Stephen Hester coup reduces 'chances of a takeover' at RSA
Hester will earn an annual salary of £950,000 plus a bonus worth up to 80% of that if he is successful in restoring RSA’s fortunes
Wednesday 05 February 2014
The decision to appoint Stephen Hester as RSA Insurance boss has reduced the likelihood of a takeover of the troubled group and a fire sale of any its assets, analysts claimed today.
The former Royal Bank of Scotland chief executive was last night handed the task of salvaging RSA’s reputation following the discovery of a £200 million black hole in its accounts last year.
His arrival — which takes place with immediate effect — has already been heralded across the Square Mile and led to RSA’s shares today gaining almost 6 per cent to 104.9p, making it the biggest riser in the FTSE 100.
Analysts said the company is now likely to scrap its dividend when it reports later this month and announces the results of a strategic review of its operations.
Others have gone as far as suggesting a rights issue is now on the cards as well as the sale of units in either Canada, Latin America and Scandinavia.
Eamonn Flanagan at Shore Capital said: “Disposals are likely, but this time with someone as formidable as Hester as vendor, we suspect that the exit valuations have increased considerably.
“At the same time, we do not believe he is seeking a short term role, hence any ‘for sale’ sign that hung over the group is there no longer.”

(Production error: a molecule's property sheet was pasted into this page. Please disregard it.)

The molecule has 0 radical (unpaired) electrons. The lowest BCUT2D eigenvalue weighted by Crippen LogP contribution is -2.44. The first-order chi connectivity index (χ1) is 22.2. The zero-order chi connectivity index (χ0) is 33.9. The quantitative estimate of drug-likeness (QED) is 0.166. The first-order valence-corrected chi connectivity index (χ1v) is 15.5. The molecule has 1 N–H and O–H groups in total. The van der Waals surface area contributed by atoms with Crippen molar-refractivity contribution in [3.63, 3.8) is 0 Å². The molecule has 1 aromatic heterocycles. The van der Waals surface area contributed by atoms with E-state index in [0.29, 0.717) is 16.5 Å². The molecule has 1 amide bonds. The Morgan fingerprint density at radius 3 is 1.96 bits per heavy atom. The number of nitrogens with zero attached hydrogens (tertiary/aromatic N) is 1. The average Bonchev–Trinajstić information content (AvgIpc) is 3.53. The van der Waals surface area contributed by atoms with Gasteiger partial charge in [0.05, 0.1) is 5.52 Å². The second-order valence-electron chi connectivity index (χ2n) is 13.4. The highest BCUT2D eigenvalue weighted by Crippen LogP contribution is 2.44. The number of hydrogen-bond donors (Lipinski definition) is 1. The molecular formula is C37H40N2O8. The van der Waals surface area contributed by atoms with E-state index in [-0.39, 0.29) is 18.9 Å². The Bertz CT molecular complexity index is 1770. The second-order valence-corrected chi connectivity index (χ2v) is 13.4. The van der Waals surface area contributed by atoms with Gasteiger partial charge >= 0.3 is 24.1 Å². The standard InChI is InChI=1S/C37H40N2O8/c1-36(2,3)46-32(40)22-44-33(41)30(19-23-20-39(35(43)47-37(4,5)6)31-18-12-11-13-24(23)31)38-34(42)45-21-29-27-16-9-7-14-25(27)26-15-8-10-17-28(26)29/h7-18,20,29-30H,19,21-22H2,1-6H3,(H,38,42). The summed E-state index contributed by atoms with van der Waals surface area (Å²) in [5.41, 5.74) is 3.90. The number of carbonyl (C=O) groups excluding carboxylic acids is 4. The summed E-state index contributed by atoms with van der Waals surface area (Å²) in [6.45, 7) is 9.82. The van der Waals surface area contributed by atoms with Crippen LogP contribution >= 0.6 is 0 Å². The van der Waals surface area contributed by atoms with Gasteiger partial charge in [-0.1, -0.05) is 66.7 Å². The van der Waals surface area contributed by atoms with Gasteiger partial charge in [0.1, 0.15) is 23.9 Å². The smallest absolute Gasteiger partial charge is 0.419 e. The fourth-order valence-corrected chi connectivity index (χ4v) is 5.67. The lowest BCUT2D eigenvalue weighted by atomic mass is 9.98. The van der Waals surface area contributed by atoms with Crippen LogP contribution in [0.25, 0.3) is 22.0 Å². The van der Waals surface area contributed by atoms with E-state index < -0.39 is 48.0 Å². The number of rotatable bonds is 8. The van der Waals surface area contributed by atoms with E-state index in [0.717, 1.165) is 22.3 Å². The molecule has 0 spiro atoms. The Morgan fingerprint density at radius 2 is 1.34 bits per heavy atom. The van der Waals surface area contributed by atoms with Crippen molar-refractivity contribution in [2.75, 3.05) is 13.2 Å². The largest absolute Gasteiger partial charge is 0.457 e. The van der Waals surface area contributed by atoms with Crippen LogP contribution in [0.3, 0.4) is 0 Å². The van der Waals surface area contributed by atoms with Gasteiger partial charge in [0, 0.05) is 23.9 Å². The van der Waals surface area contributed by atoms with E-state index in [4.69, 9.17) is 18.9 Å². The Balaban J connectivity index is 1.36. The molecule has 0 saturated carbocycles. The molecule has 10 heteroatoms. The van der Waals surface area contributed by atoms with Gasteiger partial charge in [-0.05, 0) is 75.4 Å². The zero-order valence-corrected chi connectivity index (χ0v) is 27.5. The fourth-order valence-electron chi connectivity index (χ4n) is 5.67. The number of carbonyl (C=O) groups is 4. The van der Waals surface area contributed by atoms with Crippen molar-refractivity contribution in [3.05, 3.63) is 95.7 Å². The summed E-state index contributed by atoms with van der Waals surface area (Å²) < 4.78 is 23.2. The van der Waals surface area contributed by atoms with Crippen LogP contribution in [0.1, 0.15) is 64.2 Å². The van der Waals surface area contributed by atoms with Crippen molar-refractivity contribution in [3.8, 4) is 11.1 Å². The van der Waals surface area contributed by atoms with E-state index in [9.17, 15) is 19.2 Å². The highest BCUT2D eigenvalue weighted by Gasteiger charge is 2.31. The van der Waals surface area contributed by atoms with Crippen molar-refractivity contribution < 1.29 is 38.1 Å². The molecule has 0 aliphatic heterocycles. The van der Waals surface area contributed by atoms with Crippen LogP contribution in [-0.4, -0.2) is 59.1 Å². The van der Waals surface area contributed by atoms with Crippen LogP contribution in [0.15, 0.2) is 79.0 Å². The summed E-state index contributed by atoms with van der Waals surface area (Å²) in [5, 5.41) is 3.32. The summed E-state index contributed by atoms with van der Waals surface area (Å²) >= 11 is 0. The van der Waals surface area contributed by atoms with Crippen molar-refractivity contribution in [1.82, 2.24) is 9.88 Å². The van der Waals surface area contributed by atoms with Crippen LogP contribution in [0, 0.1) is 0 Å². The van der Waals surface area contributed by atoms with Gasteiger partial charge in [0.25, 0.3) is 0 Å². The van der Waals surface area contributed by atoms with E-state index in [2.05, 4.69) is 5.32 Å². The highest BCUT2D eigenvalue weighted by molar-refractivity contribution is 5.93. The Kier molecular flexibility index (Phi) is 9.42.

Hester will earn an annual salary of £950,000 plus a bonus worth up to 80% of that and long-term incentives worth millions more if he is successful in restoring RSA’s fortunes.
Under the leadership of its former chief executive, Andy Haste, RSA gained a reputation as one of the most reliable companies on the London Stock Exchange.
However, the group did not fare as well under his successor Simon Lee, who took over from Haste in 2011 but left the insurer in December following its third profits warning in six weeks. RSA was later forced to fire two executives in Ireland after accountancy firm PwC found that “inappropriate collaboration” between its subsidiary’s top bosses had undermined accounting controls.
One institutional shareholder, Chris White, the head of UK Equities at Premier Asset Management, said: “The appointment of Stephen Hester is a bit of a coup for RSA.
“After a string of profit warnings, investors will take some reassurance from the company’s ability to attract such a big name to the post.”
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